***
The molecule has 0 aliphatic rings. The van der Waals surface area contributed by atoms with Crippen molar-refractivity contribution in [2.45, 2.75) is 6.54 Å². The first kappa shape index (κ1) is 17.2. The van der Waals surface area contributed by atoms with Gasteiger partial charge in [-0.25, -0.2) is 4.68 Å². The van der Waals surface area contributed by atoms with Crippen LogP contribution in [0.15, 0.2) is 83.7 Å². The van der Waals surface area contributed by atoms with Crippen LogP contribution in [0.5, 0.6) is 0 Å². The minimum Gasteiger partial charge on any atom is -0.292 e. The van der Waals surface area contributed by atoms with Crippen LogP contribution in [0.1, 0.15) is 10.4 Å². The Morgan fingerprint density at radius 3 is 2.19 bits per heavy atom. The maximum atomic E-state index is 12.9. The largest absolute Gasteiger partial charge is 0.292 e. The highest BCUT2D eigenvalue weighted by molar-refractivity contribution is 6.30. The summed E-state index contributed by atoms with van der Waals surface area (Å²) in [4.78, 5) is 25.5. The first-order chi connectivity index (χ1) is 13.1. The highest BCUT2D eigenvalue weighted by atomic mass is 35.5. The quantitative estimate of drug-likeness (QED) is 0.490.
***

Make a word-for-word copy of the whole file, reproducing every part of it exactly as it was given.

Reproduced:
The molecule has 0 aliphatic rings. The van der Waals surface area contributed by atoms with Crippen molar-refractivity contribution in [2.45, 2.75) is 6.54 Å². The first kappa shape index (κ1) is 17.2. The van der Waals surface area contributed by atoms with Gasteiger partial charge in [-0.25, -0.2) is 4.68 Å². The van der Waals surface area contributed by atoms with Crippen LogP contribution in [0.15, 0.2) is 83.7 Å². The van der Waals surface area contributed by atoms with Crippen LogP contribution in [0.5, 0.6) is 0 Å². The minimum Gasteiger partial charge on any atom is -0.292 e. The van der Waals surface area contributed by atoms with Crippen LogP contribution in [0.1, 0.15) is 10.4 Å². The Morgan fingerprint density at radius 3 is 2.19 bits per heavy atom. The maximum atomic E-state index is 12.9. The largest absolute Gasteiger partial charge is 0.292 e. The highest BCUT2D eigenvalue weighted by molar-refractivity contribution is 6.30. The summed E-state index contributed by atoms with van der Waals surface area (Å²) in [4.78, 5) is 25.5. The first-order chi connectivity index (χ1) is 13.1. The highest BCUT2D eigenvalue weighted by atomic mass is 35.5. The quantitative estimate of drug-likeness (QED) is 0.490.